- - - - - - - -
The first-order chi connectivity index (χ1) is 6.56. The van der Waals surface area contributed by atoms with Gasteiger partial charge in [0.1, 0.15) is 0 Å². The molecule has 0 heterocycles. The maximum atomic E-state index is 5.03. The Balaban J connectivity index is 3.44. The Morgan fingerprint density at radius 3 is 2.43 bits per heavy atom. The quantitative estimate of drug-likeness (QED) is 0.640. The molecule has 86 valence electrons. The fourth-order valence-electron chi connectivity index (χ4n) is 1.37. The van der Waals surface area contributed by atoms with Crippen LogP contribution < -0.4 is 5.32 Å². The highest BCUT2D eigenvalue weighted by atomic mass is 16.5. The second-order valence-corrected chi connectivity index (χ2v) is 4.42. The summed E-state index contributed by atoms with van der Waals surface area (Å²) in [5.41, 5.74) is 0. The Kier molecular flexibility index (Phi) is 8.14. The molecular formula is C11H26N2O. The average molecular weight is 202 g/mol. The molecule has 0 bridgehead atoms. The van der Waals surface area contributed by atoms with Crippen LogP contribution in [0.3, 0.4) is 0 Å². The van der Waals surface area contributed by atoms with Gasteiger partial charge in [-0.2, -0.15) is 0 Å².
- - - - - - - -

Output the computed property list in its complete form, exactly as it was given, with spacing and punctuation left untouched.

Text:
The first-order chi connectivity index (χ1) is 6.56. The van der Waals surface area contributed by atoms with Gasteiger partial charge in [0.1, 0.15) is 0 Å². The molecule has 0 heterocycles. The maximum atomic E-state index is 5.03. The Balaban J connectivity index is 3.44. The Morgan fingerprint density at radius 3 is 2.43 bits per heavy atom. The quantitative estimate of drug-likeness (QED) is 0.640. The molecule has 86 valence electrons. The fourth-order valence-electron chi connectivity index (χ4n) is 1.37. The van der Waals surface area contributed by atoms with Crippen LogP contribution < -0.4 is 5.32 Å². The highest BCUT2D eigenvalue weighted by atomic mass is 16.5. The second-order valence-corrected chi connectivity index (χ2v) is 4.42. The summed E-state index contributed by atoms with van der Waals surface area (Å²) in [5.41, 5.74) is 0. The Kier molecular flexibility index (Phi) is 8.14. The molecular formula is C11H26N2O. The average molecular weight is 202 g/mol. The molecule has 0 bridgehead atoms. The van der Waals surface area contributed by atoms with Crippen LogP contribution in [0.3, 0.4) is 0 Å². The van der Waals surface area contributed by atoms with Gasteiger partial charge in [-0.2, -0.15) is 0 Å².